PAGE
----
WASHINGTON — A proposed tax break on health insurance executive salaries included in the Republican health care bill would save top insurers tens of millions of dollars annually, according to an analysis by the Center for American Progress Action Fund.
The left-leaning group calculates that five top insurance companies would save $63 million combined from the tax change based on 2015 numbers, or an average of $12.6 million each.
President Obama's Affordable Care Act placed a deductions cap on the pay of health insurance executives. Whereas typically companies can deduct full employee salaries as a business expense, Obamacare capped the deductions for health insurance executive salaries at $500,000.
The American Health Care Act, which Republicans are now moving through Congress, would remove this cap and allow insurance companies to deduct the full amount.
American Progress went through public disclosures of compensation for the executives of the largest health insurance companies to come up with their figure. While the savings are small compared to the overall size of the companies, in an industry where CEOS can make in the range of $15 million per year the cumulative tax break can be substantial.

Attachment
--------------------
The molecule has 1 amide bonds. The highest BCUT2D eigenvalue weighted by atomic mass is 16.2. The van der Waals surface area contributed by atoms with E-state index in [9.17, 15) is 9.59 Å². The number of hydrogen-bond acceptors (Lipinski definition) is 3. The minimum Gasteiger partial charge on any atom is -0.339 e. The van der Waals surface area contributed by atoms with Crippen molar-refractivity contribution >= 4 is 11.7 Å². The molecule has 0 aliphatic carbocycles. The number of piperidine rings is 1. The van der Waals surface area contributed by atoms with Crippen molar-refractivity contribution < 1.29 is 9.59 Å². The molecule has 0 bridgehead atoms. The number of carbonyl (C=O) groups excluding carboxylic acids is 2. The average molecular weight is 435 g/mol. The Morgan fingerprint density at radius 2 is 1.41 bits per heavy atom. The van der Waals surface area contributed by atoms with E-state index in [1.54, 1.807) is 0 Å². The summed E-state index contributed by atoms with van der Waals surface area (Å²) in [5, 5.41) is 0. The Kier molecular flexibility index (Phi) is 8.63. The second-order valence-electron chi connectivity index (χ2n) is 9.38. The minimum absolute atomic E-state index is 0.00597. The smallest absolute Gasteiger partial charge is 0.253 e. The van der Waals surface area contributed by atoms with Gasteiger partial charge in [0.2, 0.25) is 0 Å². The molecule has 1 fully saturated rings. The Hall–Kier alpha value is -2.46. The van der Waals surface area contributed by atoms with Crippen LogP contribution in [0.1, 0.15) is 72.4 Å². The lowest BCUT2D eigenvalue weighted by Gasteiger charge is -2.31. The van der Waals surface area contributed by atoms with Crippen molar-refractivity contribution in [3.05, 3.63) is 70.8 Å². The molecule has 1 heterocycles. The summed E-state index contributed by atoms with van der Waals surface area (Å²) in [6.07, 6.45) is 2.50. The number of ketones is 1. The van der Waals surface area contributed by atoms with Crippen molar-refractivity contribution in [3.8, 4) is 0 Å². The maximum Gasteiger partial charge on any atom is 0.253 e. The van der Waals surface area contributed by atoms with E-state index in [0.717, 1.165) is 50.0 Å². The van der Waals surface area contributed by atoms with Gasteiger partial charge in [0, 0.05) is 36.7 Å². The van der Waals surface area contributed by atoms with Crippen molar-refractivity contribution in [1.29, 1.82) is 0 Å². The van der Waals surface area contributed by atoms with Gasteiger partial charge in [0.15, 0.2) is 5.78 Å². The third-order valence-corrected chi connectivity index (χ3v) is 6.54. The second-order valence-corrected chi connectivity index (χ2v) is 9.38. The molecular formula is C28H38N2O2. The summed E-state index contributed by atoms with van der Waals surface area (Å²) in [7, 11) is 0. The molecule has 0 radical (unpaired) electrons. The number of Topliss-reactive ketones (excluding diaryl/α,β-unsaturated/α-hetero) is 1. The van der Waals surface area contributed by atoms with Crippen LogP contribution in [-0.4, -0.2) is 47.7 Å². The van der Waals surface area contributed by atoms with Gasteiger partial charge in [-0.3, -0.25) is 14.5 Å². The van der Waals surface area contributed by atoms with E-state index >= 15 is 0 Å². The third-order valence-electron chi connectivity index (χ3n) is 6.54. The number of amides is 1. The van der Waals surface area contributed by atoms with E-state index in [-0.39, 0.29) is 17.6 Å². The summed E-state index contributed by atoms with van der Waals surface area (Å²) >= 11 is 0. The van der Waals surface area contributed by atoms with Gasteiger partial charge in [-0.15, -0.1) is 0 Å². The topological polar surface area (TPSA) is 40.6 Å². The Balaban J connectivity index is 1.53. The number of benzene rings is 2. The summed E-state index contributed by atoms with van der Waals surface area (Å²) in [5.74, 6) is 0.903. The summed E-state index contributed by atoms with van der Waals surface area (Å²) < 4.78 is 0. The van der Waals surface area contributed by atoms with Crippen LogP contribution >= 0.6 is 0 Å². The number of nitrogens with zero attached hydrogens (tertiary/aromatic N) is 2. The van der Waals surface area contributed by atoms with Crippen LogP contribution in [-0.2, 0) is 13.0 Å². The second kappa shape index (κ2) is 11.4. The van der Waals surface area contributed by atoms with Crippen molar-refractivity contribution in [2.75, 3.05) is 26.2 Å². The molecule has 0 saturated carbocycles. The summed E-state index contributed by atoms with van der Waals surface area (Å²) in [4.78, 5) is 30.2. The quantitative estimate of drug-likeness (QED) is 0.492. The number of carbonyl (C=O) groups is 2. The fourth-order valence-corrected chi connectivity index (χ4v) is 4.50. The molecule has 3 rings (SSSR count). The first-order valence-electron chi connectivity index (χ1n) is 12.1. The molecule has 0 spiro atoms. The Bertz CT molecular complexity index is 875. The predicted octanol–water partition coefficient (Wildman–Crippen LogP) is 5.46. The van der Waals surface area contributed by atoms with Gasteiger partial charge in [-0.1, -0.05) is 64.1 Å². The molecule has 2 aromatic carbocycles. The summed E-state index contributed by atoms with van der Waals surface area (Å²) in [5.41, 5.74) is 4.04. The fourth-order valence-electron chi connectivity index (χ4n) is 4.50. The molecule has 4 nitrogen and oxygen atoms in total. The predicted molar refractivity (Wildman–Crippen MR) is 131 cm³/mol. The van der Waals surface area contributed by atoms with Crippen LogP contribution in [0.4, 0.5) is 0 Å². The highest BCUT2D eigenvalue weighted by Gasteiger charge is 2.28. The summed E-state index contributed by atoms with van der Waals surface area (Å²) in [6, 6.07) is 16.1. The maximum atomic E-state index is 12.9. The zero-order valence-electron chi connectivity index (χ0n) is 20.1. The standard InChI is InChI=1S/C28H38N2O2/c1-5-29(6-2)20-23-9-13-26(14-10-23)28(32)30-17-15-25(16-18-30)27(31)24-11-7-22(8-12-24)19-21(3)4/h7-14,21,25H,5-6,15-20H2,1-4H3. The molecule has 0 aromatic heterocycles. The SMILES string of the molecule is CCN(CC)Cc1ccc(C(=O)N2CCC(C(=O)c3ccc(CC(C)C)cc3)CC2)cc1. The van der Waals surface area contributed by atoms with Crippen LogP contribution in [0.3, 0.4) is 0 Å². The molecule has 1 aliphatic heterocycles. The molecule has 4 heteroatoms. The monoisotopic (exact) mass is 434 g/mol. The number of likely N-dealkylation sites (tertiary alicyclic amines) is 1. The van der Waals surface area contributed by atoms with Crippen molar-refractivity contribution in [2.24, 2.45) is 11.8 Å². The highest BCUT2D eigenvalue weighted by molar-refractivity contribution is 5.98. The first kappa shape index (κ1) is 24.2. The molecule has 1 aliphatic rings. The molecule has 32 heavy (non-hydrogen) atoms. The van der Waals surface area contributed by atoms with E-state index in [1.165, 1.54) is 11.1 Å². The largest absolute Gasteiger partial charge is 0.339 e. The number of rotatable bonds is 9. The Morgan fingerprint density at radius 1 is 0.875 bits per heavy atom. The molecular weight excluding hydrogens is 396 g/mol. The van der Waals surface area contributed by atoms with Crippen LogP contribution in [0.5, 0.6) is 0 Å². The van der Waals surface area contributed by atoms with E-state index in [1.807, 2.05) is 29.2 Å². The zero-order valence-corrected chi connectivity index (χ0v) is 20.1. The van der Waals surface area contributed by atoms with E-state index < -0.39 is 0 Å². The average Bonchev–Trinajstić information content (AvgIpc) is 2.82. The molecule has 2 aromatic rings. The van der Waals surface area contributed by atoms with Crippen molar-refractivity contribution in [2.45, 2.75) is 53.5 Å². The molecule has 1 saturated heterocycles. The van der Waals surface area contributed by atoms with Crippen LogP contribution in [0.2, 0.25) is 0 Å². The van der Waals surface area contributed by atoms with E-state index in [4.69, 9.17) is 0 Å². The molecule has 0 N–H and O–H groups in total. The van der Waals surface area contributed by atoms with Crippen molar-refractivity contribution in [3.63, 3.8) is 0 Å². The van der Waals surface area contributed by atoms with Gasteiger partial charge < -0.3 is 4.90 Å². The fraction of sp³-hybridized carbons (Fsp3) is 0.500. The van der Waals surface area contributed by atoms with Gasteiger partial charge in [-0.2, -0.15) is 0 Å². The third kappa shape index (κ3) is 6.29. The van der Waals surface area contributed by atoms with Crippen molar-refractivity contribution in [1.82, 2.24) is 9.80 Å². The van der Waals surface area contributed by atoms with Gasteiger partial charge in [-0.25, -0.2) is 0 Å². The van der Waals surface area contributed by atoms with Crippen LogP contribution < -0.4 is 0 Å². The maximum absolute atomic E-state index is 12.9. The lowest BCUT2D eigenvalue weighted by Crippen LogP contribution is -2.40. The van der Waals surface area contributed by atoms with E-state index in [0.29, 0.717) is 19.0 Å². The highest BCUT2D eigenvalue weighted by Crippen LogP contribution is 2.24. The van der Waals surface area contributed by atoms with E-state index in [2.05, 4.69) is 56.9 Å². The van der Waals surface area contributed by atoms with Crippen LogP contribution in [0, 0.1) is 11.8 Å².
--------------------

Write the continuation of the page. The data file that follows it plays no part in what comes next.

UnitedHealth Group CEO Stephen Hemsley made $14.5 million in total compensation in 2015 through a combination of salary, stock awards and other means, for example. American Progress calculates UnitedHealth's tax hit for those payments would fall from $4.9 million to $173,000.
When other executives are factored in, the group calculates UnitedHealth's total savings would reach $15.5 million.
"The fact that TrumpCare would provide a massive tax break for healthcare CEOs -- while causing premiums to skyrocket and millions of Americans to lose their insurance – is a slap in the face to working families," said American Progress Communications Director Chris Hayden.
Republicans say removing the cap will fairly apply the same tax rules to health insurance companies as everyone else.
“Unlike Obamacare, our legislation doesn’t include policies that discriminate against specific industries,” said a Republican aide.
Based on 2015 payments, American Progress's calculates the savings for the other major health insurance providers as:
- UnitedHealth — $15.5 million
- Aetna — $14.7 million
- Cigna — $10.4 million
- Humana — $12.8 million
- Anthem — $9.7 million
All calculations assume a marginal tax rate of 35 percent.
The GOP health care bill is expected to go before the House budget committee this week. With opponents lining up on both the left and right, its passage seems far from certain.